What did she mean, “Did I want the whole pageant thing?” What about the girls in the other room that thought they had a chance? Who was I to decide something like that, at 16? Of course I said I wanted the contest.
But it wasn’t really a contest. Short of my walking on stage in a clown suit and thumbing my…nose at the judges, I was going to win. And everyone knew it. I pretended not to, because no one likes a rigged game.
Fast forward to the Miss California Teen USA pageant. I’d undergone a fitness regime and the wrath of a personal stylist with an overheated blow dryer. Plus I upgraded the nude heels to a slightly taller pair that was a lighter shade of ivory. I was ready. Again.
That scene in Miss Congeniality where all the contestants ride on the bus and sing ridiculous songs? ALL TRUE.
When we were herded off the bus, we landed in the presence of a tanned teen with long blonde curls and all the attention of the pageant officials. Instantly, every one of us knew she was going to win. It had already been decided.
Sure, we went through the motions of interviews, swimsuit competitions, evening gowns. And with every day, I grew less and less interested in dragging myself through four pounds of makeup and three ounces of clothing to hurry up and wait for something that belonged to another girl.
On the day of the televised pageant, I didn’t even shave my legs. Yes. I went on television in a swimsuit with stubby-haired legs. I knew it wouldn’t matter. I was over it.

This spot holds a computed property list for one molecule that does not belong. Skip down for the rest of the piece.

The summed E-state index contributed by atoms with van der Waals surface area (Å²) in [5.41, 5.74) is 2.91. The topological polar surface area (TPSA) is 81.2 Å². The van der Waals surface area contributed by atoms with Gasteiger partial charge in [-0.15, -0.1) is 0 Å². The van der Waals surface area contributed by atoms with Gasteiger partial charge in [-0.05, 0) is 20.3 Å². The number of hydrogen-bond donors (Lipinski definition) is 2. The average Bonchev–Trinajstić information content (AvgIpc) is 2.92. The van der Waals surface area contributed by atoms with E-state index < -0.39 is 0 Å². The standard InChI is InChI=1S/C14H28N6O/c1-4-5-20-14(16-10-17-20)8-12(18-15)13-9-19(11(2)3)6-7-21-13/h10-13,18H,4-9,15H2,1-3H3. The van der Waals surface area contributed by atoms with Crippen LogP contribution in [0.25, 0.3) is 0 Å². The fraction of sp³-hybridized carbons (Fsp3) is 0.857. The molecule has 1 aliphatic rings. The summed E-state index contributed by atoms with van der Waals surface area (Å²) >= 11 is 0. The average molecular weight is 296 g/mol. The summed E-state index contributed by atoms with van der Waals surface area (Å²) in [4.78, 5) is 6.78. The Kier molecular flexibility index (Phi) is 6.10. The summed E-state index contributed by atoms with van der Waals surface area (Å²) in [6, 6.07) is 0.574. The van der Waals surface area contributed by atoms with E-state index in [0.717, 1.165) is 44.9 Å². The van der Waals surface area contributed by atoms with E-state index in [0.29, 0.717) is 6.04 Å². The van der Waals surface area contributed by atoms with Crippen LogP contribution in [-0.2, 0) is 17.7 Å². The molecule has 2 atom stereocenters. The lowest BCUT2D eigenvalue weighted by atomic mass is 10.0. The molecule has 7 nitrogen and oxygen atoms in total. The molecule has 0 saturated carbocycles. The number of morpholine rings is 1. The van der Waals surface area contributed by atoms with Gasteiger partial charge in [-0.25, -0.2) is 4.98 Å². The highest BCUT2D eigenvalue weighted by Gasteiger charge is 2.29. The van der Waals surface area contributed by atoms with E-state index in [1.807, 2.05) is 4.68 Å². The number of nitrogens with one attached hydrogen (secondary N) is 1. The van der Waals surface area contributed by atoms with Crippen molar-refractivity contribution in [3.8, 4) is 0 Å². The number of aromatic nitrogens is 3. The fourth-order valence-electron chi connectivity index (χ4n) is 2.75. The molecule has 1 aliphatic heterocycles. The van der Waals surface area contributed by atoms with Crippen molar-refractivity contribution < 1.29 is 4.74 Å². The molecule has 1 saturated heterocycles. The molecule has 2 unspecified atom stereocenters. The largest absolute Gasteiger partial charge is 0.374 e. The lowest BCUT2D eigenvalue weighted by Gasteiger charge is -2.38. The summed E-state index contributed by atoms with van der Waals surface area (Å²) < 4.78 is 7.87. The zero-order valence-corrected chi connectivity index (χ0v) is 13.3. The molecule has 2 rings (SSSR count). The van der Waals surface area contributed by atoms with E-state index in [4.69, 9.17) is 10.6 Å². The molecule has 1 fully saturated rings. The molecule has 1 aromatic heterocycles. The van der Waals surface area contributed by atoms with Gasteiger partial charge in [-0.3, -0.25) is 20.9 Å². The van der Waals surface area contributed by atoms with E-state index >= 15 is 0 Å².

If you can see past the hair, note the ivory heels. Sharp. Amirite?
On the way home, all I could think about was what a waste of time the whole shingdig was. I mean, what kind of organization spends that amount of money of something that has a fixed outcome? Why bother?
I was ready to throw in the lip liner and the Aqua Net.
And then I got a call from the local Special Olympics chapter. They needed an ambassador to host the local television coverage and would me and my crown like to do it?
I gotta tell you. When I walked on to the field and was greeted with hugs and “Hi, Queenie!” and hand holding, I was sold. The next year when I went back as a volunteer sans title, the athletes remembered and greeted me with the same hugs and the same “Hi, Queenie!”
Didn’t even matter that I no longer had the crown. I was still a sparkly princess in their eyes.
And that’s it. That’s what matters.
Not the crown or the sash or even the ivory heels that may as well have been the proverbial tower. I didn’t win the big crown either time, but I won the respect of people that mattered. And I mattered to them because of what I brought to the table.
No amount of lip liner can cause that kind of victory.
In some way, we’re all competing for something. Maybe it’s a promotion or an agent or even some sort of writing contest. Do this sparkly princess a favor and take a look at what you’ve already won when you’re taking stock of what there is to lose.
Because that’s it. That’s what matters.
So here’s a picture of burnt out me after the state pageant with my mom and grandma. I know. We’re all twins. It’s the shoulder pads.